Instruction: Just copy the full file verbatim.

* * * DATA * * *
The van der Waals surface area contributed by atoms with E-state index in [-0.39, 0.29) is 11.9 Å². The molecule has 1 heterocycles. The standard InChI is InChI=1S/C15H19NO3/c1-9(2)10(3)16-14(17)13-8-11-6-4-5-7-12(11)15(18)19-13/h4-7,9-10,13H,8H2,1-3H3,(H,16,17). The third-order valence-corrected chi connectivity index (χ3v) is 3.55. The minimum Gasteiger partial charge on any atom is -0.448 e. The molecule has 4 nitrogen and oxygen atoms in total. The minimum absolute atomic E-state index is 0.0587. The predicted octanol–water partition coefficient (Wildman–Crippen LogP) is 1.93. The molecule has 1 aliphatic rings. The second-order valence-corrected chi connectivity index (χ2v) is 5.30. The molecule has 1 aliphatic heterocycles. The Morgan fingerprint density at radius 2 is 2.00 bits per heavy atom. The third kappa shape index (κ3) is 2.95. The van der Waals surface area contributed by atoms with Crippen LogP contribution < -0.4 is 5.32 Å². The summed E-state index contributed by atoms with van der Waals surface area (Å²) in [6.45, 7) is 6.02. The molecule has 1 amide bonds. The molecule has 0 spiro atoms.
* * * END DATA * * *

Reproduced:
The van der Waals surface area contributed by atoms with E-state index in [-0.39, 0.29) is 11.9 Å². The molecule has 1 heterocycles. The standard InChI is InChI=1S/C15H19NO3/c1-9(2)10(3)16-14(17)13-8-11-6-4-5-7-12(11)15(18)19-13/h4-7,9-10,13H,8H2,1-3H3,(H,16,17). The third-order valence-corrected chi connectivity index (χ3v) is 3.55. The minimum Gasteiger partial charge on any atom is -0.448 e. The molecule has 4 nitrogen and oxygen atoms in total. The minimum absolute atomic E-state index is 0.0587. The predicted octanol–water partition coefficient (Wildman–Crippen LogP) is 1.93. The molecule has 1 aliphatic rings. The second-order valence-corrected chi connectivity index (χ2v) is 5.30. The molecule has 1 aliphatic heterocycles. The Morgan fingerprint density at radius 2 is 2.00 bits per heavy atom. The third kappa shape index (κ3) is 2.95. The van der Waals surface area contributed by atoms with Crippen LogP contribution < -0.4 is 5.32 Å². The summed E-state index contributed by atoms with van der Waals surface area (Å²) in [6.45, 7) is 6.02. The molecule has 1 amide bonds. The molecule has 0 spiro atoms.